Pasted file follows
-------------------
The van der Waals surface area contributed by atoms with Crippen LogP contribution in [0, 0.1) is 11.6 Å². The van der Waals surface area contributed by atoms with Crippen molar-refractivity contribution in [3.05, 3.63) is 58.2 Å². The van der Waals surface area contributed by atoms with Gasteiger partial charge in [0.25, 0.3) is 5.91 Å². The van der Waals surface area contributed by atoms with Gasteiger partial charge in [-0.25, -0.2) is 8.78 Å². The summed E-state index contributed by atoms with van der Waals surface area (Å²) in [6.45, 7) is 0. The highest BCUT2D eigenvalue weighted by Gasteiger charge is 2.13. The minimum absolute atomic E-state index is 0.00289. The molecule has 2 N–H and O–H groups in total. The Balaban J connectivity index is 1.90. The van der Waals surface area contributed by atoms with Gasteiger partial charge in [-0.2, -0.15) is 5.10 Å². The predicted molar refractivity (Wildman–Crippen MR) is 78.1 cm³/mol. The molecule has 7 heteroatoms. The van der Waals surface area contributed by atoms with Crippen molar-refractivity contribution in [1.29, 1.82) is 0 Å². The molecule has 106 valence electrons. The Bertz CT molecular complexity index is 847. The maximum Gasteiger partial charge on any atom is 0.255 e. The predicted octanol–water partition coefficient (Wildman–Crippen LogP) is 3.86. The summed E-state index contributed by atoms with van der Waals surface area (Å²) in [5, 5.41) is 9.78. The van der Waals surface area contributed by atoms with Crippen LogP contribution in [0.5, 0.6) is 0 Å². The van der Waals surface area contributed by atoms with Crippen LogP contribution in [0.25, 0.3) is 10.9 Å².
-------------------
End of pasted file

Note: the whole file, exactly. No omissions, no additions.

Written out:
The van der Waals surface area contributed by atoms with Crippen LogP contribution in [0, 0.1) is 11.6 Å². The van der Waals surface area contributed by atoms with Crippen molar-refractivity contribution in [3.05, 3.63) is 58.2 Å². The van der Waals surface area contributed by atoms with Gasteiger partial charge in [0.25, 0.3) is 5.91 Å². The van der Waals surface area contributed by atoms with Gasteiger partial charge in [-0.25, -0.2) is 8.78 Å². The summed E-state index contributed by atoms with van der Waals surface area (Å²) in [6.45, 7) is 0. The highest BCUT2D eigenvalue weighted by Gasteiger charge is 2.13. The minimum absolute atomic E-state index is 0.00289. The molecule has 2 N–H and O–H groups in total. The Balaban J connectivity index is 1.90. The van der Waals surface area contributed by atoms with Gasteiger partial charge in [-0.2, -0.15) is 5.10 Å². The predicted molar refractivity (Wildman–Crippen MR) is 78.1 cm³/mol. The molecule has 7 heteroatoms. The van der Waals surface area contributed by atoms with Crippen molar-refractivity contribution in [1.29, 1.82) is 0 Å². The molecule has 106 valence electrons. The Bertz CT molecular complexity index is 847. The maximum Gasteiger partial charge on any atom is 0.255 e. The predicted octanol–water partition coefficient (Wildman–Crippen LogP) is 3.86. The summed E-state index contributed by atoms with van der Waals surface area (Å²) in [5, 5.41) is 9.78. The van der Waals surface area contributed by atoms with Crippen LogP contribution in [0.5, 0.6) is 0 Å². The van der Waals surface area contributed by atoms with Crippen LogP contribution in [0.25, 0.3) is 10.9 Å².